Nurse Sues State Claiming Ebola Quarantine Violated Civil Rights

By Brenda Flanagan

“It’s really tragic. It’s really a dark stain on our state’s history,” said Udi Ofer, Executive Director of the American Civil Liberties Union of New Jersey.

The ACLU has filed a civil lawsuit charging Governor Christie last year violated nurse Kaci Hickox’s rights, essentially imprisoned her for almost three days inside a cold plastic tent, after she flew into Newark Airport via Brussels from Sierra Leone where Hickox had just volunteered at a health clinic during the West African Ebola epidemic.

“So this is the equivalent of throwing someone in jail for no legitimate reason. That’s what happened to her. She was treated like a criminal instead of being treated like someone who had just done a service to humanity,” Ofer continued.

New Jersey officials maintained Hickox was running a fever and detained her at an emergency quarantine tent outside University Hospital. Only hours before Governor Christie and New York Governor Cuomo had jointly announced a controversial Ebola quarantine policy that drew intense reaction from news media.

“We’re trying to be careful here. This is common sense. And the American public believes it is common sense and we’re not moving an inch. Our policy hasn’t changed and our policy will not change,” said Governor Christie during an interview at the time.

Ofer commented on Christie’s attitude, “there was so much bluster in the way he implemented this policy. What he followed was his political ambitions. So this is a classic case of government officials making decisions based on politics and fear instead of based on science and facts.”

Even in detention Hickox fought back with her cellphone calling reporters and texting photos from the tent.

“The reason she was put in the hospital in the first place is because she was running a high fever and was symptomatic,” Christie explained.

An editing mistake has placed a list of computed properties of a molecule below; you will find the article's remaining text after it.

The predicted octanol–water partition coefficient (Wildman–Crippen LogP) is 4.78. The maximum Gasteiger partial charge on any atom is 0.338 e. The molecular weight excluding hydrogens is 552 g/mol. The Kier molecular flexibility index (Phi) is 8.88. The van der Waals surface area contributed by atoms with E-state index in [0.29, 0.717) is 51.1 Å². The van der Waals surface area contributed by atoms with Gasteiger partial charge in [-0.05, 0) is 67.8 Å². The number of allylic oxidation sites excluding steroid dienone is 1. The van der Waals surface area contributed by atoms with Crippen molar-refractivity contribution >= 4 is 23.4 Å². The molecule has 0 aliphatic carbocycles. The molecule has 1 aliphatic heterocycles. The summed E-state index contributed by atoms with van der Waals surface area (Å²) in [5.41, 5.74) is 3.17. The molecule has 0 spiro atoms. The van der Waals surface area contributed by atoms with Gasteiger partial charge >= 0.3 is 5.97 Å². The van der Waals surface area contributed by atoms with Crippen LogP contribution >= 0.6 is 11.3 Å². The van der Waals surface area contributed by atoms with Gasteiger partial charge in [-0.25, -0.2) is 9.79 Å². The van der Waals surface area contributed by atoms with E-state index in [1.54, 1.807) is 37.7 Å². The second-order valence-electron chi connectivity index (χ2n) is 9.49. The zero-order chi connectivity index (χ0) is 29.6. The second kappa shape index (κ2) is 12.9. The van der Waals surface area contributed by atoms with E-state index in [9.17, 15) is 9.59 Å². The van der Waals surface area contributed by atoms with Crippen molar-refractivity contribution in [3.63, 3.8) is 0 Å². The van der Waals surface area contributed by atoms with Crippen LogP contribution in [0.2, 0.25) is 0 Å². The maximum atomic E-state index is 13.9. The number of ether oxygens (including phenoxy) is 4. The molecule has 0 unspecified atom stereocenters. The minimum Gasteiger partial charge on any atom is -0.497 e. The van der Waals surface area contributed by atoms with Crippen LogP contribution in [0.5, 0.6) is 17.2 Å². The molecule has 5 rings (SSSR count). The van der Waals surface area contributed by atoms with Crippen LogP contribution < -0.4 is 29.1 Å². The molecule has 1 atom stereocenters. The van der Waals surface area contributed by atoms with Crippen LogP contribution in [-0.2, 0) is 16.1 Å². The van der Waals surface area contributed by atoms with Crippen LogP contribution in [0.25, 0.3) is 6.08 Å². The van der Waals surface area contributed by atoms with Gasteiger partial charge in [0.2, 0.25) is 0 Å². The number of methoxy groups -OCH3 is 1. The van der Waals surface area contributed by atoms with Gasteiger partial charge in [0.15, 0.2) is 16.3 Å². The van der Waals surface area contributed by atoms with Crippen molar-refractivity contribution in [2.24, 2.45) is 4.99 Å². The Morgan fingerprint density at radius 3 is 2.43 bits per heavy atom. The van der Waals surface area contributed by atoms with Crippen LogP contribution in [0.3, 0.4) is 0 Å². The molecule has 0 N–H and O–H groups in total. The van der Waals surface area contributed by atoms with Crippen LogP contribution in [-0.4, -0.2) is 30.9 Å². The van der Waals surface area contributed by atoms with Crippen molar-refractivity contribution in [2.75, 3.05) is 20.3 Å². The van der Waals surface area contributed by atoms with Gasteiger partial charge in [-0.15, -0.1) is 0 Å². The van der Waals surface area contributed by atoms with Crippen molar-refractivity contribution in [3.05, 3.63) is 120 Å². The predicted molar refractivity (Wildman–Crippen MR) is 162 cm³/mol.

“On her first night there she was tested for Ebola and she was Ebola-free. She was tested again for Ebola the following day and she was Ebola-free. She was asymptomatic. She wasn’t at high risk of contracting Ebola. The federal govertment had cleared her,” explained Ofer.

Finally New Jersey health officials released Hickox, drove her back home to Northern Maine where she vowed to sue. Christie was unfazed. His reaction, “I’ve been sued lots of times before. Get in line. I’m ready to take it on.”

The ACLU complied, along with another firm, and will also challenge New Jersey’s Ebola isolation policy after the state sent mostly blacked-out documents about how it developed that protocol.

“The suit’s got a good chance. At best it was a good faith overzealous defense of the public and I think at worst it was a case of fear-mongering. It’s certainly a tough line for government to walk and I understand public officials are under a lot of pressure – because the public is very fearful but you’ve got to be rational,” said Seton Hall Law School Professor Jonathan Hafetz.

Hickox is asking for $250,000, that’s $2,000 an hour for her detention plus punitive damages. The Christie Administration has no comment because it’s pending litigation.